What are the Eight Limbs?
- Yamas – a set of five ethical precepts that govern one’s behavior towards others.
- Ahimsa –non-violence
- Satya – honesty and truthfulness
- Asteya – non-stealing
- Brahmacharya – marital fidelity or sexual restraint (in monastic settings, celibacy)
- Aparigraha – non-coveting, non-possessiveness
- Niyama – a set of five ethical precepts that regard internal states and the relationship one has to oneself.
- Sauca – purity, cleanliness of mind and body
- Santosha – contentment, acceptance of circumstances
- Tapas – discipline and persistence
- Svadhyaya – study and self-reflection
- Isvarapranidhana – contemplation of the divine
- Asana – the postures of modern yoga
- Pranayama – regulation of the breath
- Pratyahara – withdrawal of the senses
- Dharana – focusing of one’s attention on a single thing (such as a mantra)
- Dhyana – the state of meditation
- Samadhi – the final state of liberation
Postclassical yoga is comprehensive and refers to all the many types and schools of Yoga that have popped up in the period after Patanjali’s Yoga-Sūtra. Differently to classical yoga, postclasssical yoga affirms the ultimate unity of everything. This new breed of yoga masters created a system of practices designed to rejuvenate the body and prolong its life. The body was considered a temple of the immortal spirit and even explored the possibility of changing the biochemistry of the physical body through energy.
The postclassical yoga masters even rejected the teachings of the ancient Vedas and embraced the physical body as the means to the end – enlightenment. They developed Tantra Yoga which comprised of radical techniques meant to cleanse the body and mind to break knots that bind us to our physical existence. This ultimately led to the creation of Hatha Yoga – as mentioned above is essentially the physical version of yoga that is widely practiced in today’s world.
It was in the late 1800s that yoga masters began to travel to the West and really gained outside attention and followers.
The first instance was of a young Swami Vivekananda who attended the Parliament of Religions in Chicago in 1893 and made a lasting impression on the American public. He traveled a lot and ended up attracting students to yoga and Vedânta.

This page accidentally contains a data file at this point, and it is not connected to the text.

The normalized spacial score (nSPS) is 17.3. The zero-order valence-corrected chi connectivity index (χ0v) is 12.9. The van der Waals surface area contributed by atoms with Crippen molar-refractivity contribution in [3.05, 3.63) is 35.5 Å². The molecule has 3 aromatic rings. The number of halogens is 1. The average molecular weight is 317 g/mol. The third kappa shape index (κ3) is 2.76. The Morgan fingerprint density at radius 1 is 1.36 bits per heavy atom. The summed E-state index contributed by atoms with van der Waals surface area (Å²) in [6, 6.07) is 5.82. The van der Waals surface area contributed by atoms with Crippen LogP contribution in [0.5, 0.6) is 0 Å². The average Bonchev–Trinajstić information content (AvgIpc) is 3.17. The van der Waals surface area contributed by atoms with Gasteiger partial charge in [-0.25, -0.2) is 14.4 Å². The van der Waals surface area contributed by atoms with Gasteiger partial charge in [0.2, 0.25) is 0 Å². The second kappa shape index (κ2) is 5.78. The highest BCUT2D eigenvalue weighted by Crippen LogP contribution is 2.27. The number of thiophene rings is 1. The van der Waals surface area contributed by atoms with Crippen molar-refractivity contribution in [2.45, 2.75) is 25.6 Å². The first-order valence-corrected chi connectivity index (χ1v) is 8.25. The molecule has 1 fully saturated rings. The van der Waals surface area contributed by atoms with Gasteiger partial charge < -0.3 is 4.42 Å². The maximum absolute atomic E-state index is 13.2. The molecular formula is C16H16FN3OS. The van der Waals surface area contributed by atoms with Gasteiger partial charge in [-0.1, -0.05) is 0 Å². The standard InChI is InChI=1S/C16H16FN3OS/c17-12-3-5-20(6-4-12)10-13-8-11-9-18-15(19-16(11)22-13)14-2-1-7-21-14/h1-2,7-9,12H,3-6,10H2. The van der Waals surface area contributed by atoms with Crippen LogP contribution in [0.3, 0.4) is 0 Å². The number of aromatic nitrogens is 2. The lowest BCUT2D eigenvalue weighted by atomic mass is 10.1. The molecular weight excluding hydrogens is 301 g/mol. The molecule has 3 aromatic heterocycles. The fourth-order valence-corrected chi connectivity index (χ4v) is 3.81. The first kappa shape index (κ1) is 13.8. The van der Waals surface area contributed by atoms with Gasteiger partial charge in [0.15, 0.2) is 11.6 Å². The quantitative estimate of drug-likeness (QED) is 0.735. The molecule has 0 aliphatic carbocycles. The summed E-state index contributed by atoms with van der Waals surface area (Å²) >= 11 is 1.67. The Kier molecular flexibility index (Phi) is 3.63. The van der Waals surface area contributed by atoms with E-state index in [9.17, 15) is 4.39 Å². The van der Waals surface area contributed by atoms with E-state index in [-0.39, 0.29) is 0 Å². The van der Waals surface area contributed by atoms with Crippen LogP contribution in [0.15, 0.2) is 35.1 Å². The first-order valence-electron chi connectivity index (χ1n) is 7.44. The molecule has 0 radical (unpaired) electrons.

Vivekananda’s huge success opened a floodgate. The next most popular teacher in the Western Yoga movement was Paramahansa Yogananda, who arrived in Boston in 1920. Yogananda established the Self-Realization Fellowship which still has headquarters to this day.
Yogendra Mastamani arrived in Long Island in 1919 and showed the power and elegance of Hatha Yoga to Americans. He founded the brand of Kaivalyadhama, an Indian organization created by the late Swami Kuvalayananda, which has contributed immensely to the study of yoga.
Krishnamacharya opened the first Hatha Yoga school in Mysore (India) in 1924 and in 1936, Sivanada founded the Divine Life Society on the banks of the Ganges River. Sivananda was also a prolific author, authoring over 200 yoga books, establishing nine ashrams, and numerous yoga centers located around the world.
Hatha Yoga entered mainstream America when the Russian-born yoginī Indra Devi, who has been called the “First Lady of Yoga,” opened her Yoga studio in Hollywood in 1947. Celebrities such as Gloria Swanson were some of her students and she trained hundreds of teachers. This opening was what truly turned a trickle of yoga in the West into a river of interest.
Another great yogi of modern times is the Dalai Lama, of course. He is the champion of nonviolence and a Nobel Peace Prize winner and demonstrates the principles of yoga.
There are many more names that have formed and evolved yoga into what it is today. But, ultimately, Hatha Yoga now has many different schools or styles, all of which emphasize the many different aspects of the practice.sp